What the New E-Cig Ban Got Wrong on Youth Vaping

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New federal limits on flavored e-cigarettes went into effect on Feb. 6. The policy, which prohibits the sale of mint, fruit and candy-like flavors in refillable e-cigarettes, was billed as a fix for the growing national epidemic of youth vaping.

According to The New York Times, however, the Trump administration inserted loopholes into the new policy in an attempt to appease vape shop owners and adult vaping consumers who complained about proposed restrictions.

The Flavored Disposables Loophole

A footnote on page 9 exempts flavored disposable e-cigarettes from the ban, permitting all flavors — including fruity and sweet flavors — to continue to be sold, as the Times reported. This means that the new restrictions are limited to refillable, reusable vapes, such as those sold by Juul Labs.

This loophole has opened the door to an array of competing brands that produce fruity and candy-flavored disposables, such as Puff Bar, Posh, blu and Stig, as reported by the Times. Some disposable e-cigarettes deliver more nicotine than a Juul pod, which itself contains as much nicotine as 20 cigarettes, according to the U.S. Centers for Disease Control and Prevention.

“These disposable, completely self-contained e-cigarettes like Puff Bar and others share all of the characteristics that made Juul a problem,” Kevin Schroth, associate professor at Rutgers School of Public Health’s Center for Tobacco Studies, told the Times.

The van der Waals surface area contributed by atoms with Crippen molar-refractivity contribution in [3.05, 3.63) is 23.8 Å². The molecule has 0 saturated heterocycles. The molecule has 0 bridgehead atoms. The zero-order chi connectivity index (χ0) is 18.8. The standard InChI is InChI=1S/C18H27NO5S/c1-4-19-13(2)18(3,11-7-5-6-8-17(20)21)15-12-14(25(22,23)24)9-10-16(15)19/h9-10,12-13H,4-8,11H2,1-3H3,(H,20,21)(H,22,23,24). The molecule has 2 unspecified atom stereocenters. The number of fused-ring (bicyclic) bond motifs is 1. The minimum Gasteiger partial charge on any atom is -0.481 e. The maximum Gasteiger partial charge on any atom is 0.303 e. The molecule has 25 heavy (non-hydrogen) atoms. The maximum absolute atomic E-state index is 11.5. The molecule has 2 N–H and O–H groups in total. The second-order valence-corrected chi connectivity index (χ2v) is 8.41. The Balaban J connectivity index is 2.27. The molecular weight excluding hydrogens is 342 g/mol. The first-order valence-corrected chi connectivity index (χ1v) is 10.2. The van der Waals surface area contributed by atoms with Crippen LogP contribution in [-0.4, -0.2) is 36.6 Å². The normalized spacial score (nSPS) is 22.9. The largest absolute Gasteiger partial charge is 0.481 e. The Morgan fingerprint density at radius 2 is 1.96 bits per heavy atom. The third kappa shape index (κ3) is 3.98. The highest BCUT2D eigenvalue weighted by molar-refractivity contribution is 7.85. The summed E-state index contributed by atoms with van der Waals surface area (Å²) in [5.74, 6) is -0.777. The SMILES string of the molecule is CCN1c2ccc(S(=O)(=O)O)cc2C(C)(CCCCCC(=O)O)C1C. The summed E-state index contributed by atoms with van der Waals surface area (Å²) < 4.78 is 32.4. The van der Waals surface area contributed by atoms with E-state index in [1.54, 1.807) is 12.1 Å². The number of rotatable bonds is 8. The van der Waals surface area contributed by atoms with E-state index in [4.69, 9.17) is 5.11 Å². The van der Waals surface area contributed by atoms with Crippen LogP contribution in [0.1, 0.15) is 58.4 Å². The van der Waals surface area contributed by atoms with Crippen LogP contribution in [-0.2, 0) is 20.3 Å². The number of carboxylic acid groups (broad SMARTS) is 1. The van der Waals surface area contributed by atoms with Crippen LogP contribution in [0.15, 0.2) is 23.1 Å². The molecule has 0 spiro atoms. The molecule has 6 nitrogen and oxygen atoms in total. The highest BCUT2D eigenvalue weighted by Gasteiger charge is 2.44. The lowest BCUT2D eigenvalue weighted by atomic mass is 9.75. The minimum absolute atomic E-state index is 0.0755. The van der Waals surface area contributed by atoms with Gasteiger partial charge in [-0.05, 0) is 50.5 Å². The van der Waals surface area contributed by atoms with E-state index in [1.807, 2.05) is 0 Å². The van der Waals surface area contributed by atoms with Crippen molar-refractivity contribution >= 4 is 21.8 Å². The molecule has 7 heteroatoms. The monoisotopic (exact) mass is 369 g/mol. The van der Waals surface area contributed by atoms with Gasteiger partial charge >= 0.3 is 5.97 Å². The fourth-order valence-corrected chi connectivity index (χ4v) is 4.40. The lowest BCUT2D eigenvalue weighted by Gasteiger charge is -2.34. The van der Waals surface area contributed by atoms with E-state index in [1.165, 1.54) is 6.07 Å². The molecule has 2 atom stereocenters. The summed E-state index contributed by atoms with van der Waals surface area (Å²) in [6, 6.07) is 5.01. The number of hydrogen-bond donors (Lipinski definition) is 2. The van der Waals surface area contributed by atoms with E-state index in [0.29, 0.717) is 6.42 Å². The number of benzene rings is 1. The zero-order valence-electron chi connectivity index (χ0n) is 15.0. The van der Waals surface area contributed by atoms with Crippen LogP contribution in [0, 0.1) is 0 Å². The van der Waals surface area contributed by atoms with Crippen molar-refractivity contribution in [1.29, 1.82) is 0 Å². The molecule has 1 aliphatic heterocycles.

Puff Bar sells more than a dozen disposable pod varieties with names and flavors that may sound appealing to teens, including Banana Ice, O.M.G (Orange, Mango, Grapefruit) and Pink Lemonade. Puff Bar’s disposable cartridges contain up to 50 ml of nicotine to deliver “an accurate cigarette-style throat hit,” according to the company. In contrast, a Marlboro Red cigarette contains just 1.0 mg of nicotine.

Now teens around the country are switching to disposable vaping products in search of the fruity and dessert-like flavors they prefer, as the Times reported, suggesting the restriction on refillable vapes may do little to contain the current crisis. Disposables also happen to be cheaper than refillable cartridges, according to The Washington Post.

“Students were telling me that everybody had gone to Puff Bars, which are disposable,” Lauren W. Williams, a teacher at McCracken County High School in Paducah, Kentucky, told the Times. “The one we confiscated here this week is Banana Ice.”

Maryland Closes the Loophole

On Monday, Maryland Comptroller Peter Franchot took bold action to close the disposables loophole. He told his field enforcement division to halt sales of all disposable e-cigarettes, not just flavored ones, and to seize any unsold products, as reported by the Washington Post.

At a news conference in Annapolis, Franchot said that collective inaction was leading to nicotine addiction for thousands of youth. He described the flavored disposables loophole as an “entrance ramp for young people,” according to the Post.

“It’s just not acceptable to stand by for an hour longer,” Franchot said. “Wake up. This is happening. Right in front of our eyes.”